Coyote walking on frozen lake
Coyote

Coyotes are the size of a medium-size dog, but with longer, thicker fur. Coyotes have a long, bushy, black-tipped tail that is usually carried pointing down. 

A coyote is typically 4-5 feet in length, from snout to tip of tail. Their snout is long and slender, and their ears are pointed and erect. The pelts of coyotes in Massachusetts range from grayish-black to blondes, light tan, dark tan, red or even all black. Females weigh an average of 33-40 lbs and males are slightly larger (average 34-47 lbs). Coyotes can attain weights of 50-60 lbs. Because of their thick fur, weights of coyotes can easily be over-estimated.

Due to their canid-like appearance, domestic dogs, red foxes, and gray foxes are often mistaken as coyotes. At first glance, eastern coyotes can have a German Shepard-like appearance, leading to confusion about their identity. Further complicating correct identification is that red and gray foxes can have coat colorations similar to that of coyotes.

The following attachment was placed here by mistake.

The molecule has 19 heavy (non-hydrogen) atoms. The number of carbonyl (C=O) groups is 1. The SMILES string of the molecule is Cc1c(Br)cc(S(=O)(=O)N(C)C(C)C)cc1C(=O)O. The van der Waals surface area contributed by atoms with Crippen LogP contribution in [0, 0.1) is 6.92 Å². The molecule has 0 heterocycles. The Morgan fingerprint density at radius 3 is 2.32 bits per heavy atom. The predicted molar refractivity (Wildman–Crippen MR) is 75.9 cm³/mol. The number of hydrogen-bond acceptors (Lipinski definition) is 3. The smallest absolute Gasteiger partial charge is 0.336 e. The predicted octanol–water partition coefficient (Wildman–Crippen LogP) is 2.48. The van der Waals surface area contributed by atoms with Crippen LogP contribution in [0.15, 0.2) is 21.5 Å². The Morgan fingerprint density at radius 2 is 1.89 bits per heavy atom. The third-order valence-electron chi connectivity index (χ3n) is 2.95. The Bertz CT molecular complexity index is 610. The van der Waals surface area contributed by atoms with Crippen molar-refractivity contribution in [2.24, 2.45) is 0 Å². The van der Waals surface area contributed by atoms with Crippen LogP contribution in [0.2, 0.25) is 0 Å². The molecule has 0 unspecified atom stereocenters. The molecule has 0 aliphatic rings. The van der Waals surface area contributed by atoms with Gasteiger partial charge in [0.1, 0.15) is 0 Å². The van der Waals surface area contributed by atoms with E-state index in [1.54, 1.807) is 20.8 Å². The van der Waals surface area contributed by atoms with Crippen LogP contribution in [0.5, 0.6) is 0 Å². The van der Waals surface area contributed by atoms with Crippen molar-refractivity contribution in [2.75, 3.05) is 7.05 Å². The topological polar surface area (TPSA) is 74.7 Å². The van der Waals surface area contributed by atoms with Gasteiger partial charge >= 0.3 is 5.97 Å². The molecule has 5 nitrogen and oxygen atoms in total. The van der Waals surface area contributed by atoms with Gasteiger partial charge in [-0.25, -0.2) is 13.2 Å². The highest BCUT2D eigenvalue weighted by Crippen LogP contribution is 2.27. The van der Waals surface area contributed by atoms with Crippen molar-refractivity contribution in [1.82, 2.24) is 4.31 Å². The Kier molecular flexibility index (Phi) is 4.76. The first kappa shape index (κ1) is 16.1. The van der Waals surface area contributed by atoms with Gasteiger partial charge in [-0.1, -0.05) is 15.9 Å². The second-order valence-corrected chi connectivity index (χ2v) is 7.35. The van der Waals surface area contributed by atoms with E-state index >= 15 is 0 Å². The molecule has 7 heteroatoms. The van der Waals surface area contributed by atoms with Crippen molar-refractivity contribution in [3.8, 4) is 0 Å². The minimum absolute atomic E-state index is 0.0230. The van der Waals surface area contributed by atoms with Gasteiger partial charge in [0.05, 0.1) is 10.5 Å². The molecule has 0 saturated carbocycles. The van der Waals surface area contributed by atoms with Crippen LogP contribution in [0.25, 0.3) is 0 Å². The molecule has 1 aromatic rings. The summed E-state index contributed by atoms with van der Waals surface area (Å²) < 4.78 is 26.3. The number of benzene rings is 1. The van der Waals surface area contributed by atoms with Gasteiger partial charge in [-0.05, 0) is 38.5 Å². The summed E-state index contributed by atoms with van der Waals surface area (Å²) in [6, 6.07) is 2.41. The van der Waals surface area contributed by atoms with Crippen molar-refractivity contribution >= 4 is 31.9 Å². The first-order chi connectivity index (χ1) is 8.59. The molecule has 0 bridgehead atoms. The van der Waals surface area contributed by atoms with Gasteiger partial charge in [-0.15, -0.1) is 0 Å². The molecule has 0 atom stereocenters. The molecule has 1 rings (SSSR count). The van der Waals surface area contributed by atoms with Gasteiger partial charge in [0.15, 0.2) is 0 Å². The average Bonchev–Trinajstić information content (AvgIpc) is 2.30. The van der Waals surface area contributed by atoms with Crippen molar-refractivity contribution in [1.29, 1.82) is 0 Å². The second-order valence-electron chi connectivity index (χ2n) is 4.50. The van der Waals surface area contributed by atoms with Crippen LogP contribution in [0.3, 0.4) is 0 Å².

Distribution

The eastern coyote moved into the central and western regions of Massachusetts in the 1950s and now lives in every town in Massachusetts, except for those on Martha's Vineyard and Nantucket. 

The coyote population spread throughout Massachusetts because they are well-adapted to changes in the landscape and they can now be found within rural, suburban, and urban areas. Therefore, almost all citizens in Massachusetts live in close proximity to coyotes. 

This phenomenon is not isolated to Massachusetts. Coyotes are established throughout all of the United States. 

Food

Coyotes are opportunistic feeders, meaning they will feed on whatever is most readily available and easy to obtain. Their primary foods include fruit, berries, small rodents, rabbits, birds, snakes, frogs, and insects. They will scavenge on animal remains, including road-kills, as well as garbage and pet food left outdoors. 

In suburban areas they prey upon unprotected pets, including outdoor house cats and unsupervised domestic dogs. 

Because coyotes utilize so many different food sources, they have adapted to and live in a variety of habitats including urban and heavily populated areas.